Swapping Elm Animations

I recently wrote about a handy extension to layer animations on top of the standard Elm Architecture.

This post explores taking the basic animation framework and building more complex animations upon it.

Read on for details, or just grab the code from this Github repo and run with it. You’ll want to look for the SwapView.elm module.

For a more complex animation than what we saw last time, we’re going to simply have two clickable elements which will alternate visibility, depending upon which element is clicked. This is simple enough, but it demonstrates the ability to make more feature-rich interfaces more interesting. For example, the same behavior could be used to swap out different steps through a multi-part form.

If you haven’t already look at the original post, you’ll want to take a look at it now. I’m going to start from that basis as a primer and just show the parts that are new or changed. Visualizing changes can be a little easier with a diff tool between the the two completed code modules; I apologize that the formatting of this blog platform is a little limiting!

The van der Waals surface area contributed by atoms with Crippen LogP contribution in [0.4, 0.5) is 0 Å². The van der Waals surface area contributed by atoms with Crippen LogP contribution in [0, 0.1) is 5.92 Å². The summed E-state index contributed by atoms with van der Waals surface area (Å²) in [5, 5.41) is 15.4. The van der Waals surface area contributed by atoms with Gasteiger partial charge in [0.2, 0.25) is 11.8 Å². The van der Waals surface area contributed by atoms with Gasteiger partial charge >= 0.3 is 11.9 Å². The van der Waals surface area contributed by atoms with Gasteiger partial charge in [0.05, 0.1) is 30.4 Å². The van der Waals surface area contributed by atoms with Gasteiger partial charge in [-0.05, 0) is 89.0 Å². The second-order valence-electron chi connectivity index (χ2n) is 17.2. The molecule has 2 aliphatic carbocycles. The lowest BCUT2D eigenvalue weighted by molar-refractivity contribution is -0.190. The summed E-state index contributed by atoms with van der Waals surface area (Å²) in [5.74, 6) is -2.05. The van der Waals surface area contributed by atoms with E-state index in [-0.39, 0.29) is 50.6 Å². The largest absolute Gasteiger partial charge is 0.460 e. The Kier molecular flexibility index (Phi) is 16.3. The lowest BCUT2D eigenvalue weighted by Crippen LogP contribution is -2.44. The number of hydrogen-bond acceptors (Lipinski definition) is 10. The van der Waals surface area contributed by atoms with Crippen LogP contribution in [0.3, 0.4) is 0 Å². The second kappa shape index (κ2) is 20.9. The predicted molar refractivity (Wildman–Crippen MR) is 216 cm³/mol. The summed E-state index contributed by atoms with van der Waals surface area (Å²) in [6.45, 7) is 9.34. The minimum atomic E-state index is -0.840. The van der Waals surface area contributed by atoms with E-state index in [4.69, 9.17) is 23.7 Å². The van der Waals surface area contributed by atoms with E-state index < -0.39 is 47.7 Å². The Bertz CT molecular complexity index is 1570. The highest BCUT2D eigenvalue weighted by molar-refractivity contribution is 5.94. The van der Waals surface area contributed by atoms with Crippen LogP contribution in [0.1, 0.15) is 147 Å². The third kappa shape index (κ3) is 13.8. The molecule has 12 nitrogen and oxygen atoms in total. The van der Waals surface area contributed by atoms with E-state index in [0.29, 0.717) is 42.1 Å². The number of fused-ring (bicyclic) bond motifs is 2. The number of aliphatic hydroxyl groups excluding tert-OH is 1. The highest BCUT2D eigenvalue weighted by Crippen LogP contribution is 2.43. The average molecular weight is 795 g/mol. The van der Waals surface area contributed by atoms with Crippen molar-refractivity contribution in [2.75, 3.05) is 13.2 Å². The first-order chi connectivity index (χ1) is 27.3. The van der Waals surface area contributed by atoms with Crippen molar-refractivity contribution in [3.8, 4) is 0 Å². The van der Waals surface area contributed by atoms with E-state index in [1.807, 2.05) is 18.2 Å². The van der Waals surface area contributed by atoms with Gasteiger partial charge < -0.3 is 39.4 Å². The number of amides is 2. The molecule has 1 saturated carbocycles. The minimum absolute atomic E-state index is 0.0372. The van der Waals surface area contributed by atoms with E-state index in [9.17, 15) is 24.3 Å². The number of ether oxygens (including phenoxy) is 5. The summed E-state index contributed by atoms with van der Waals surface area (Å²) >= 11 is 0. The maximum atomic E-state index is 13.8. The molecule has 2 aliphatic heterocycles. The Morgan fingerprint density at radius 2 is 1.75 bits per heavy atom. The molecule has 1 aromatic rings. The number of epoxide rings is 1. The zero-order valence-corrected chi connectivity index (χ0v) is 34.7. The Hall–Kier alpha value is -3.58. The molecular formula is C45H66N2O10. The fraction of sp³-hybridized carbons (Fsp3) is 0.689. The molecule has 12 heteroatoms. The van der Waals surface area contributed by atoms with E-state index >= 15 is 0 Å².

Model updates

First up, we have some changes to our Model. This is really, really simple and actually changes nothing! It’s 100% intended to help guide the programmer, but makes zero difference to the app.


type alias ElementId =


type alias Model =
  { animations        : Dict ElementId (Animation.Messenger.State Msg)
  , animationMappings : AnimationMappings

All we’ve done here is define a new type alias, ElementId, and we’ve updated the animations field of our Model to refer to use this new type alias as the key comparator for our animations dictionary. Keeping with the theme of template/custom code separation that I talked about in the last post, this is a cookie-cutter change that you can just copy as-is into your own projects.

This doesn’t actually change anything, because we previously had used AnimationId as the key, which was also a type alias for a String! But, we’re going to differentiate how each ID is used as we go further and I wanted to make the distinction more obvious than simply having multiple String uses floating around, making you wonder “Which String was that again?”

Updating our… Update

Next, we’re going to extend the Update tier of our Elm Architecture.

First, we update our Msg definition to contain a reference for our more complex animation layering.


type Msg
  = Initialize
  -- Start a new animation
  | ExecuteAnimation ElementId AnimationId
  -- Update an "in progress" animation
  | UpdateAnimation Animation.Msg